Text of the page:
const uint8_t kBackgroundLayerOptions = (SM_BACKGROUND_OPTIONS_NONE);

SMARTMATRIX_ALLOCATE_BUFFERS(matrix, kMatrixWidth, kMatrixHeight, kRefreshDepth, kDmaBufferRows, kPanelType, kMatrixOptions);
SMARTMATRIX_ALLOCATE_BACKGROUND_LAYER(backgroundLayer, kMatrixWidth, kMatrixHeight, COLOR_DEPTH, kBackgroundLayerOptions);

rgb24 sand_color = {0x90, 0x90, 0x90}; // dimmed white
rgb24 logo_color = {0x00, 0x00, 0xff}; // blue

The “sand” was define as such:


#define WIDTH kMatrixWidth
#define HEIGHT kMatrixHeight

#define N_GRAINS 30 // Number of grains of sand
#define MAX_FPS 40 // Maximum redraw rate, frames/second

// sand = new Adafruit_PixelDust(w, h, n, s, e, sort);
// w: Simulation width in pixels (up to 127 on AVR, 32767 on other architectures).
// h: Simulation height in pixels (same).
// n: Number of sand grains (up to 255 on AVR, 65535 elsewhere).
// s: Accelerometer scaling (1-255). The accelerometer X, Y and Z values passed to the iterate()
// function will be multiplied by this value and then divided by 256, e.g. pass 1 to divide
// accelerometer input by 256, 128 to divide by 2.
// e: Particle elasticity (0-255) (optional, default is 128). This determines the sand grains'
// "bounce" -- higher numbers yield bouncier particles.
// sort: If true, particles are sorted bottom-to-top when iterating. Sorting sometimes (not always)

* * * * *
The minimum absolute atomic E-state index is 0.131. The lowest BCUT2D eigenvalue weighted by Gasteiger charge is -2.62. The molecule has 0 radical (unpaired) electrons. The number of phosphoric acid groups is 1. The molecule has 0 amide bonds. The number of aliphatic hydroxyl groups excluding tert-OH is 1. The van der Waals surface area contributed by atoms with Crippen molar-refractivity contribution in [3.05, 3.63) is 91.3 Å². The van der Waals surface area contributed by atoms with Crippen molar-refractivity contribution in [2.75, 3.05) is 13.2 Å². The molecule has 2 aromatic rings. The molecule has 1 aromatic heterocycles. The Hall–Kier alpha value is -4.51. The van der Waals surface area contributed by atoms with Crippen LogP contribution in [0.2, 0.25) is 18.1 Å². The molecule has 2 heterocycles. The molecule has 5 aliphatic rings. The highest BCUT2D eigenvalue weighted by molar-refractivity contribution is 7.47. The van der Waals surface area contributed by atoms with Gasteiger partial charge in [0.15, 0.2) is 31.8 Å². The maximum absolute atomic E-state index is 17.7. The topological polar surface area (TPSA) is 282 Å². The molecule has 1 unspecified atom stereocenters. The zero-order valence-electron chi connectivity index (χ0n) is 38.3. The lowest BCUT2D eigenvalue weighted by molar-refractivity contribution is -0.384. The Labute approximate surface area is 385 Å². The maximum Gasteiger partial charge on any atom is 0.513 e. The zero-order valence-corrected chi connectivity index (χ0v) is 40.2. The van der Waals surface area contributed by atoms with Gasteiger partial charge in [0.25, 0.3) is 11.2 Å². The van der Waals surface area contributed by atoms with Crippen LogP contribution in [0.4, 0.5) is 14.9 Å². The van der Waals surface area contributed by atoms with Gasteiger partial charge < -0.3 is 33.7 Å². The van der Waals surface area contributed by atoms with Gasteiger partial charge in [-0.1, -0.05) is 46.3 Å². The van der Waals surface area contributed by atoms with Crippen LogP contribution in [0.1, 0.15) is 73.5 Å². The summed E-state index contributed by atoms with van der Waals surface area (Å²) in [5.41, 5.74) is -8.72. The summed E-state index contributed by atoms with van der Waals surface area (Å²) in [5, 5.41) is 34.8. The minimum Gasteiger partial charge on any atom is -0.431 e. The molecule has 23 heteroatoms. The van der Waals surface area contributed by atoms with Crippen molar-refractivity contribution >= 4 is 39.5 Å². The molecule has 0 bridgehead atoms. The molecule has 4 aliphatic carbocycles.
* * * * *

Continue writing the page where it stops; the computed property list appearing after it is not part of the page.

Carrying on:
// makes the physics less "Looney Tunes," as lower particles get out of the way of upper particles.
// It can be computationally expensive if there's lots of grains, and isn't good if you're
// coloring grains by index (because they're constantly reordering).

Adafruit_PixelDust sand(WIDTH, HEIGHT, N_GRAINS, 10, 128, false);

Some more things done before setup:

// Default I2C address: 0x68
MPU6050 accelgyro;

int16_t raw_ax, raw_ay, raw_az;
int16_t raw_gx, raw_gy, raw_gz;
int16_t raw_mx, raw_my, raw_mz;

// Used for frames-per-second throttle
uint32_t prevTime = 0;      

// draw a pixel with "logo_color" where the image is 0 (inverted)!
void draw_logo(int16_t x, int16_t y, uint8_t * bitmap) {
  for(unsigned int i=0; i < LOGO_WIDTH; i++) {
    for(unsigned int j=0; j < LOGO_HEIGHT; j++) {
      if(bitmap[j*32+i] == 0) backgroundLayer.drawPixel(i,j,logo_color);
    }
  }
}

And the “setup” was executed like this

void setup()
{
  // debug serial
//  Serial.begin(115200);
  
  // I2C
  Wire.begin();

  // Run I2C at 400 KHz
  Wire.setClock(400000); 
  
  accelgyro.initialize();